Actress Jennifer Aniston spoke out about the younger generations who find her show “Friends” problematic when watched through a modern lens.
While being interviewed for her latest film “Murder Mystery 2,” the 54-year-old actress discussed the evolution of comedy in TV and movies. She admitted that things have “evolved” since she began her career but lamented an added layer of “sensitivity” since her days on “Friends,” which ran from 1994 until 2004.
“There’s a whole generation of people, kids, who are now going back to episodes of ‘Friends’ and find them offensive,” Aniston said. “There were things that were never intentional and others … well, we should have thought it through — but I don’t think there was a sensitivity like there is now.”
These comments followed “Friends” co-creator Marta Kauffman and executive producer David Bright both commenting on the lack of diversity and a politically correct sense of humor on the show in the years since the show’s ending in 2004.
Last June, Kauffman apologized for the lack of Black actors on the show and pledged $4 million to the African and African American Studies program at Brandeis University.
“I mean we’ve always encouraged people of diversity in our company, but I didn’t do enough and now all I can think about is what can I do? What can I do differently? How can I run my show in a new way? And that’s something I not only wish I knew when I started showrunning, but I wish I knew all the way up through last year,” Kauffman said in an interview with Page Six in 2020.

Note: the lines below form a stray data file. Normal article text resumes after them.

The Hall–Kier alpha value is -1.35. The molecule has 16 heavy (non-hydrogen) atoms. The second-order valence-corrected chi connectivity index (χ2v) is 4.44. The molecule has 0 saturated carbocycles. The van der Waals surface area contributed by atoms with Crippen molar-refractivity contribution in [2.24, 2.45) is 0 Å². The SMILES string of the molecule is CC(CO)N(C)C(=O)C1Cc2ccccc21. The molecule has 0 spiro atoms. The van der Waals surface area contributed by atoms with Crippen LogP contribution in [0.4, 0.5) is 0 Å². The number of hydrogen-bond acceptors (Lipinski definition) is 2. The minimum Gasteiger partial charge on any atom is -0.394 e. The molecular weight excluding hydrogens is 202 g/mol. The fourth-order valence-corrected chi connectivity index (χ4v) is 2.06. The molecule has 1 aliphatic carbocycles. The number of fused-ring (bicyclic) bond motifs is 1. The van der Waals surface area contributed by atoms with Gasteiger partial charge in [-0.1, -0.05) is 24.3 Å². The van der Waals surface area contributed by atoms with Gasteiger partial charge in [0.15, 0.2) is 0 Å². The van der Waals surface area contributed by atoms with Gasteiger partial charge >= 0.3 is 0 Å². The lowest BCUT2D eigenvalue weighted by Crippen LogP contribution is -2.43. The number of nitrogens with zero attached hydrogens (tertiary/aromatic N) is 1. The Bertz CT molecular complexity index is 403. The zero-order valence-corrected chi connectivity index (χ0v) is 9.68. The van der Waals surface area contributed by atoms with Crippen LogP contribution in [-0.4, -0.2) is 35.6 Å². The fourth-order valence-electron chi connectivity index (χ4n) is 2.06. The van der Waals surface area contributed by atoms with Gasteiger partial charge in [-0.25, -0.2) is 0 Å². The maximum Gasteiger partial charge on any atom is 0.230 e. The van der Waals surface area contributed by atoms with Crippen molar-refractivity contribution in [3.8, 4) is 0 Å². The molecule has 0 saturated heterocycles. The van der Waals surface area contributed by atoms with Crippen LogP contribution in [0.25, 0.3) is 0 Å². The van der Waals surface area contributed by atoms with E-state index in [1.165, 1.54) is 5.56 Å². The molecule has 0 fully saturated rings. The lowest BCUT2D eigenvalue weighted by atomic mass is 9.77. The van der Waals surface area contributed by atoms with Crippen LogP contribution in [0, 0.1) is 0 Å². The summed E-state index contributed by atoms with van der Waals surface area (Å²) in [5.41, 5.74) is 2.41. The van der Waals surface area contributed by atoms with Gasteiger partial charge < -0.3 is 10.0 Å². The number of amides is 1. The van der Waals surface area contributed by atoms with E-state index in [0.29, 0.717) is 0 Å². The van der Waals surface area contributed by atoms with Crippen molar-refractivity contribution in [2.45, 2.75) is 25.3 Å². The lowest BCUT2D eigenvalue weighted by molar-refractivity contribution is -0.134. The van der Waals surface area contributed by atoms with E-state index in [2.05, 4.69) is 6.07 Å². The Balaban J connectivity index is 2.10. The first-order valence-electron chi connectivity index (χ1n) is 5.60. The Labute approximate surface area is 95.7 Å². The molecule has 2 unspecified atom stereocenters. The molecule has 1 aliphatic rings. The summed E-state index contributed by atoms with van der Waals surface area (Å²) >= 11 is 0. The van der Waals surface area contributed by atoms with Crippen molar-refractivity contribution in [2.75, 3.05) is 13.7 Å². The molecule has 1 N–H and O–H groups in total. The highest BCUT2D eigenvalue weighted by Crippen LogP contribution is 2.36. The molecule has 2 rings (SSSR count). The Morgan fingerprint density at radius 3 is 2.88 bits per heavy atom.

Bright told the Hollywood Reporter in 2021, “If we did ‘Friends’ today, no, I don’t imagine they would probably end up being an all-white cast.”
Elsewhere during her interview, Aniston mourned that humor nowadays requires actors and comedians to “be very careful” when making jokes.
“Now it’s a little tricky because you have to be very careful, which makes it really hard for comedians, because the beauty of comedy is that we make fun of ourselves, make fun of life,” Aniston added. “[In the past] you could joke about a bigot and have a laugh — that was hysterical. And it was about educating people on how ridiculous people were. And now we’re not allowed to do that.”
She insisted, “Everybody needs funny! The world needs humor! We can’t take ourselves too seriously. Especially in the United States. Everyone is far too divided.”
In July, Kauffman apologized for the show for misgendering the transgender parent of character Chandler Bing, who was referred to as Bing’s “father” on the show.
“Pronouns were not yet something that I understood,” Kauffman said. “So we didn’t refer to that character as ‘she.’ That was a mistake.”